American artist Liza Lou, born in 1969, divides her time between Los Angeles and KwaZulu-Natal in South Africa. She is currently in Hong Kong promoting her first solo exhibition, ingxube, a series of six new works at Lehmann Maupin (until March 17). Lou’s relationship with South Africa - she established a studio of Zulu artisans in 2005 - has enabled her to develop her signature medium of glass beads by collectively producing intricate beaded canvases, sculptures and large-scale installations. Her work has shown in the world’s most prestigious galleries. The works at Lehmann are entirely comprised of wooden beads, which from distance, look more like paintings. #legend met Lou and shared a lively, informative chat.
You’re from LA, you live and work in South Africa with a team of 20 to 30 Zulu women, and you commission the beads and colours of the beads you work with, from Japan. How cosmopolitan.
[Laughter] Yes. The colours are commissioned in Japan, each is made with a particular quality, colour and shape. If I made these works alone it would take me about 10 years per picture. I work with 30 women in South Africa and this project is called ingxube, which means ‘mixture’ in Zulu. So I get the colour in these packets from Japan, I look at them as a painter and decide which palette I'm making, so I then take a giant cauldron - I'm like a witch - and mix and then I commission these long strips working with the women.
Do the women do what they want with the beads for these works or are you a kind of control freak?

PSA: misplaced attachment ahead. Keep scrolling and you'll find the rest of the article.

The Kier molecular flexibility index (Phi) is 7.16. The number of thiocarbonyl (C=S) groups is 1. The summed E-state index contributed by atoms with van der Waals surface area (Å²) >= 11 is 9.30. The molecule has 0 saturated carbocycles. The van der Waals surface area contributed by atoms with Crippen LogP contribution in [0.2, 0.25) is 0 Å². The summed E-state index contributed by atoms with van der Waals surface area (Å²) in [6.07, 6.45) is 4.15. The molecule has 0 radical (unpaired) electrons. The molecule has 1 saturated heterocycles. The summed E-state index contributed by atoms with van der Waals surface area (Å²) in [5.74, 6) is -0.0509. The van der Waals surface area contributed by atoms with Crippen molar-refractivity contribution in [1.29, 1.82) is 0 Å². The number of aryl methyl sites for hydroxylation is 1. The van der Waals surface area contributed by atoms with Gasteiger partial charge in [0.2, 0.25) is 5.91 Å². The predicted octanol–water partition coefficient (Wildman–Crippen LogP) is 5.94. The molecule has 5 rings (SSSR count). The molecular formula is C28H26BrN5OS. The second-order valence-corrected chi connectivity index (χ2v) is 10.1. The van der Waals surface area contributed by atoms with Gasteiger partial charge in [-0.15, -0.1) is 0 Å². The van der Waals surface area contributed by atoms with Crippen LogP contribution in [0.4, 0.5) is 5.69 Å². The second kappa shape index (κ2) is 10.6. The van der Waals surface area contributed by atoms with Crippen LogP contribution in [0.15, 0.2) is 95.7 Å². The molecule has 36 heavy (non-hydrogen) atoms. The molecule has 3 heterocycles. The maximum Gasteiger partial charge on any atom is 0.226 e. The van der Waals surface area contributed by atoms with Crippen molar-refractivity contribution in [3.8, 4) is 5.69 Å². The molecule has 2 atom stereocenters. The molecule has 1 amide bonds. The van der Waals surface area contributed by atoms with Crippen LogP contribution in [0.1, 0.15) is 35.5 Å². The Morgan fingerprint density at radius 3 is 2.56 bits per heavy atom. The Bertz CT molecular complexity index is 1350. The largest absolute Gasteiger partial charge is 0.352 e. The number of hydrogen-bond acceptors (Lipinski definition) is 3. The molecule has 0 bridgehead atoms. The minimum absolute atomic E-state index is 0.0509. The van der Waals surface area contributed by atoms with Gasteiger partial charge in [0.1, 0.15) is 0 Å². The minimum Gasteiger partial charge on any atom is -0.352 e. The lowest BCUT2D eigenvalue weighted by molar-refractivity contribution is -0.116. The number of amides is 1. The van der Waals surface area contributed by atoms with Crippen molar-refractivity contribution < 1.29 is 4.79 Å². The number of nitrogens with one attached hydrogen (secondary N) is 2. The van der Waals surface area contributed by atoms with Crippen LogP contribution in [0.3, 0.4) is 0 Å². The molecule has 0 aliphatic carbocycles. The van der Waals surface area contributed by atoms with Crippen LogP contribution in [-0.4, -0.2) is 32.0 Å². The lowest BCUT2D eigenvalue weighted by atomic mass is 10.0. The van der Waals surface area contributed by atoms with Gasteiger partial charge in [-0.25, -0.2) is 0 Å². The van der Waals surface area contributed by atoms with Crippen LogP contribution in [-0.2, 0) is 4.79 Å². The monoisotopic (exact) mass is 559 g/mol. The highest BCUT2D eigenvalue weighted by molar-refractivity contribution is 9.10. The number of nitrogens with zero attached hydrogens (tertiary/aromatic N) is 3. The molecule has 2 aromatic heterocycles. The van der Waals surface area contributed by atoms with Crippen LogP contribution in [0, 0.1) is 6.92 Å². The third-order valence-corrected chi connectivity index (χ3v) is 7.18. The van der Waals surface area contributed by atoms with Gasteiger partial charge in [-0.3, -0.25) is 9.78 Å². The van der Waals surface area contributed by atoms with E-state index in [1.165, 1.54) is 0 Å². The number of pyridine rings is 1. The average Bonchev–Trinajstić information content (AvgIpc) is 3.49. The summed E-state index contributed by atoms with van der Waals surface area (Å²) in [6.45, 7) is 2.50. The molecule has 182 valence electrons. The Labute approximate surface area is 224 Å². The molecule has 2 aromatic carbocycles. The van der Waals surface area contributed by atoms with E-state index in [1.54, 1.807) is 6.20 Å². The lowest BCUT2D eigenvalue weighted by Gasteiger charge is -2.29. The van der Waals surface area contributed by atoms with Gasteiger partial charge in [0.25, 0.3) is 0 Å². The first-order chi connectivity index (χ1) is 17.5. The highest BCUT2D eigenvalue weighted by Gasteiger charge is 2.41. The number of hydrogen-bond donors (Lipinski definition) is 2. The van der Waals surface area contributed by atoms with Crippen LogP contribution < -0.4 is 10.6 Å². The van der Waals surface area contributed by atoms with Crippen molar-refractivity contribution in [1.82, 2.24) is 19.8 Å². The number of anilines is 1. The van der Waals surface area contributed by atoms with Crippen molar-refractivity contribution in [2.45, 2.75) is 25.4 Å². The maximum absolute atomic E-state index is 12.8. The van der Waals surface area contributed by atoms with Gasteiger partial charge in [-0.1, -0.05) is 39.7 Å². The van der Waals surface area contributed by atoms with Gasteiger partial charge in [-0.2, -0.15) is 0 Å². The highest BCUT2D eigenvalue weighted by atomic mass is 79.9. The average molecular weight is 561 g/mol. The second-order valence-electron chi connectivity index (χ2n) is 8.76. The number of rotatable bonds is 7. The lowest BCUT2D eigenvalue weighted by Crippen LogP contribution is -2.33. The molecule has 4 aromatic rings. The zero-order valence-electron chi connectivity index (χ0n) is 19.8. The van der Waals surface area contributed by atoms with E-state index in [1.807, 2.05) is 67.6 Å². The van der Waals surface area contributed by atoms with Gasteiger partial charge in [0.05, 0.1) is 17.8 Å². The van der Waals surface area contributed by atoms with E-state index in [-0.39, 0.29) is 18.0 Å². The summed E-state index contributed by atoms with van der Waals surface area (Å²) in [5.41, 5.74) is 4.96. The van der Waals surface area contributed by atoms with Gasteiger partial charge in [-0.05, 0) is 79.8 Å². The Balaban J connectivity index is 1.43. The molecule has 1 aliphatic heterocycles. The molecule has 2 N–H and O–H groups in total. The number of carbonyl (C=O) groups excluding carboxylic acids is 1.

It's kind of tweaky control, with the colour, palette, shape, but I work with all of these people; do they do what they want? Not really, no. I'm playing with the idea of randomness and control. The work stresses the process of making, it’s something very tightly controlled. I'm really trying to make a work about labour, or about celebrating this idea of labour, the kind of epiphany, or moment that you can have where labour takes over into something more than what it could be, like a sort of overwhelm, where it becomes more than labour for its own sake.
That’s a slow reaction to an increasingly fast world?
I love this thing when people look at art — and the attention span these days is about half-a-second — and you allow whatever you're looking at to pass your retinal field. This work demands this sense that you slow down. And if you don’t know that it's made of beads, it tricks the eye, you think the work is out of focus somehow. It's because the eye can't really recognise this type of labour. Your eye can't take it in or remember, as you get way closer, it gets easier.
I'm really so very interested in the anonymity of labour. If you were to turn around and try to remember what you just saw, you could not. There is no fixed image. I suppose that's what the work is really about. At least I hope It slows people down a nanosecond, for long enough for something different to happen.
You just called yourself a painter yet everyone calls you a sculptor. Which are you?